Over at Outside the Beltway Doug Mataconis has begun what he promises will be a series of posts on the debate over healthcare:
Initially, the inspiration for what follows here started in a discussion in the comment thread on a friend’s Facebook wall but it quickly became far too detailed for social media, so I decided to put everything into a blog post. I quickly found, though, that one post was far too insufficient to address the issues I wanted to touch on. As it stands now addressing all of the points I wanted to make would result in an unreasonably long post. As a result, what follows is the first part of what will be a multi-part series addressing just a few points I think are important in this debate.
Honestly, I have reservations about all three of his bullet points:
- The health insurance system became unwieldy and unsustainable when it went from being something that people expected would only cover “major medical” expenses to one that covered everything.
I think the health insurance system became unwieldy and unsustainable long before that and that the handwriting was on the wall when Medicare was enacted back in 1965.
- Health care costs expanded rapidly due to new technology and new drugs.
The evidence for that is weak. It just doesn’t show up on hospitals’ balance sheets. What does show up are enormous payrolls that are rising rapidly.
- People are living longer and surviving things that used to kill people like cancer, heart attacks, and strokes.
I’d be interesting in seeing that quantified. How big a factor is the effectiveness of care in the increasing cost of care? I don’t believe it’s quite as large a factor as Doug apparently does.
I commend Doug for reopening old wounds and entering into the discussion again.
My bullet points would be different:
• No country can afford a healthcare system that’s 17% of the economy, in which prices are increasing three times as fast as in the rest of the economy, and in which 50-75% of costs are paid for out of tax dollars in one form or another.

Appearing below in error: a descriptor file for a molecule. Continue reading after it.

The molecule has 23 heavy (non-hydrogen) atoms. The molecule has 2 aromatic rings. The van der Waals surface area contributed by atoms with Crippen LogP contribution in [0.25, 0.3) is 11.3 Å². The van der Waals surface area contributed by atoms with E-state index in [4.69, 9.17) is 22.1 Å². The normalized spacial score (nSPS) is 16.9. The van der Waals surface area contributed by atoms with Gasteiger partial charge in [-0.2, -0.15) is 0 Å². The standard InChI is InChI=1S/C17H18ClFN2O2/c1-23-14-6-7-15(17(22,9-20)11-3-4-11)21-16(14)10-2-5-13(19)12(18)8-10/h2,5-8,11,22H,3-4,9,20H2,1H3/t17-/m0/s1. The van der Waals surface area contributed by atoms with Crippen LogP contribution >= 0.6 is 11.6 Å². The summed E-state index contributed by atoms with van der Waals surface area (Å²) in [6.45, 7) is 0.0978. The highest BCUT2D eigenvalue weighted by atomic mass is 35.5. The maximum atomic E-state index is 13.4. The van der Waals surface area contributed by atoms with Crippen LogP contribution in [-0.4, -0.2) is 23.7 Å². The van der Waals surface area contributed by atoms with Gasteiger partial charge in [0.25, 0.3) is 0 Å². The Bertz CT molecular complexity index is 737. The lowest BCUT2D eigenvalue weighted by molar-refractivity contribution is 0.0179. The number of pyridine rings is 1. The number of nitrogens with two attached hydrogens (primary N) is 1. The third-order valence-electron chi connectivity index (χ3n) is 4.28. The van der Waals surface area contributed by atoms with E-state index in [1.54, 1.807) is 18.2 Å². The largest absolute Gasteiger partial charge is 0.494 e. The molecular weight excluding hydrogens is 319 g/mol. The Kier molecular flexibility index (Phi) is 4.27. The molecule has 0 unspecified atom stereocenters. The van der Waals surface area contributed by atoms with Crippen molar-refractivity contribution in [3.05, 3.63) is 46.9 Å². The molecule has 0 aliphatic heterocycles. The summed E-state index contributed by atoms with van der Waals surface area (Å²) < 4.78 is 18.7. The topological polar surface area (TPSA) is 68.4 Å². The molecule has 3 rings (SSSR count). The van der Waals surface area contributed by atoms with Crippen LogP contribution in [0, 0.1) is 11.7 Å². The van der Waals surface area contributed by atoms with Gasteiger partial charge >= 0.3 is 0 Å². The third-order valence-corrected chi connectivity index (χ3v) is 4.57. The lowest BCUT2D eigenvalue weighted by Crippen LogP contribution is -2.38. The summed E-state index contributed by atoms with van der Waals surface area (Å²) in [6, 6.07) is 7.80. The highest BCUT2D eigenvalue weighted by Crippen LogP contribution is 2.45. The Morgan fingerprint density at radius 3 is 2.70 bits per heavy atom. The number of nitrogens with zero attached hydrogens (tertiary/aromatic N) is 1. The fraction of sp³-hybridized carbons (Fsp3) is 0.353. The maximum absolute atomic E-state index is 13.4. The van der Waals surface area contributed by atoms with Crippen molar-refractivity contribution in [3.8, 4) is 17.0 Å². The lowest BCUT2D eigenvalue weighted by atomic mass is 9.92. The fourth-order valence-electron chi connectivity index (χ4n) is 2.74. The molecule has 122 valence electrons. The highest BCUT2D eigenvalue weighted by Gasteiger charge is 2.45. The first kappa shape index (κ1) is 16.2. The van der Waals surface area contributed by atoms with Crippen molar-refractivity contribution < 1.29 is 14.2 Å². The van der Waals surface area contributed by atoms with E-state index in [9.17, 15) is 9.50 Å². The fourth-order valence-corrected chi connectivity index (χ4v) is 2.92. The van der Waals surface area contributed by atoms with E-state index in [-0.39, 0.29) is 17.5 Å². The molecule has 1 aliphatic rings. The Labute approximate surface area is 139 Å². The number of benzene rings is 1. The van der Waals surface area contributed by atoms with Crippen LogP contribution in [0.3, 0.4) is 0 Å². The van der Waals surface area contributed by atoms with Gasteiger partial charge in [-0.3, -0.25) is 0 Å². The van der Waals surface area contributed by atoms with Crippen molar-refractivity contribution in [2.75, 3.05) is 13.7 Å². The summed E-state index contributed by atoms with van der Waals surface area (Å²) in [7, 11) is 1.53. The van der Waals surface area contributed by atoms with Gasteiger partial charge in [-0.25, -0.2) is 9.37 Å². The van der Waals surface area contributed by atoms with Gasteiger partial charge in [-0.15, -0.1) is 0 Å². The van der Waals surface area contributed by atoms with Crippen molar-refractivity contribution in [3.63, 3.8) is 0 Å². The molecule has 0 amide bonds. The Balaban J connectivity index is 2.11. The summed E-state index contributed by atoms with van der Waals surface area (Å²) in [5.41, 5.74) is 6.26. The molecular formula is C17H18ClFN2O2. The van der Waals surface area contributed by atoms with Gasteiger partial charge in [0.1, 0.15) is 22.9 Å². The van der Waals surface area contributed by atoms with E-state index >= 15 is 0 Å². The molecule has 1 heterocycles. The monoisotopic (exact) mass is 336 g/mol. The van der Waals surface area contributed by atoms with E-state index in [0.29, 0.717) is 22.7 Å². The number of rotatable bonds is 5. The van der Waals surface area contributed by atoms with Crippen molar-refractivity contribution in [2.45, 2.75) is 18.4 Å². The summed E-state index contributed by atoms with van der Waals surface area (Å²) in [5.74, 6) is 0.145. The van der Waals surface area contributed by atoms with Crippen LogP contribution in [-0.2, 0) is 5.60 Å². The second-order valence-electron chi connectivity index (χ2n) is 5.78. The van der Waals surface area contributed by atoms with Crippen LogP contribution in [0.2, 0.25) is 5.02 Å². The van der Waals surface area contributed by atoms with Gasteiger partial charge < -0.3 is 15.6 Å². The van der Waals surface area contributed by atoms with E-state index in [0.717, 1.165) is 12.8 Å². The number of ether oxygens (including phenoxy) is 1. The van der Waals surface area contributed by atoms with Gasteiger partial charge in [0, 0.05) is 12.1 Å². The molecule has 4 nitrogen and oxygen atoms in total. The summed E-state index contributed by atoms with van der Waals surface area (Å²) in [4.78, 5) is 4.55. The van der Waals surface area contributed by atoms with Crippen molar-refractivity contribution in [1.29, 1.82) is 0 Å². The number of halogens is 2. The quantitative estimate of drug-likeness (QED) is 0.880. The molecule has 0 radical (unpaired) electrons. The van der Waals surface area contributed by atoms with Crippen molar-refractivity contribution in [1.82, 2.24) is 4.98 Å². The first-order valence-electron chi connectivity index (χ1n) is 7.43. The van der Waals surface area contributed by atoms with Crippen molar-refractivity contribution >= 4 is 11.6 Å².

Not Germany (11%), not France (11%), not the United Kingdom (9%), not Switzerland (12%)—the country with the second highest rate of health care spending per capita to the United States. That’s not a matter of politics. It’s a matter of mathematics.
• We reached the point of diminishing returns to scale in healthcare a long time ago.
|Year||Life expectancy at birth||% increase||Real per capita spending (2010 dollars)||% increase|
Antibiotics, obviously, gave us the biggest bang for the buck. I’m a bit surprised that the adoption of Medicare and Medicaid didn’t have a more pronounced effect on life expectancy at birth. How should we interpret that?
• A lot of the demand for care is physician-generated.
I don’t prescribe my tests or my course of treatments. Physicians do.
• How much healthcare spending should be socialized?
I think it makes reasonable sense to socialize some healthcare spending but not 100% of it. We can’t afford to give everybody all of the care that he or she might want. How do we decide what we’ll pay for?
Here are some resources you might be interested in reading:
Growth in Health Care Costs, Congressional Budget Office, 2008
This report makes a number of valuable points. For example, according to its findings the most important factors in increasing healthcare costs are prices (11-22%), growth of personal income, i.e. what the market will bear (11-18%), and changes in third party payment excluding administrative costs (10%).
History of Health Spending in the United States 1960-2013, Centers for Medicare and Medicaid Services, 2015
This paper divides the history of health spending since 1960 into the following “eras”:
- Pre-Medicare and Medicaid 1961-1965
- Coverage Expansion and Rapid Price Growth 1966-1982
- Payment Change and Moderate Price Growth 1983-1992
- Cost Containment and Backlash 1993-2002
- Recent Slower Growth 2003-2013
which may look familiar since I’ve posted to the same effect myself. In other words I’m not making it up. There really was a sharp run-up in the prices of care in the 1970s.
I’ve posted a lot on healthcare over the years. Here are a curated selection of some of my more notable posts:
A short history of medical education in the United States
Making plans, health care costs, and bureaucracies
How to create a health care cartel
Baffled about health care policy
10 Points on Health Care Reform
Issues 2008: Health Care
Reforming Health Care: Okay, What Then?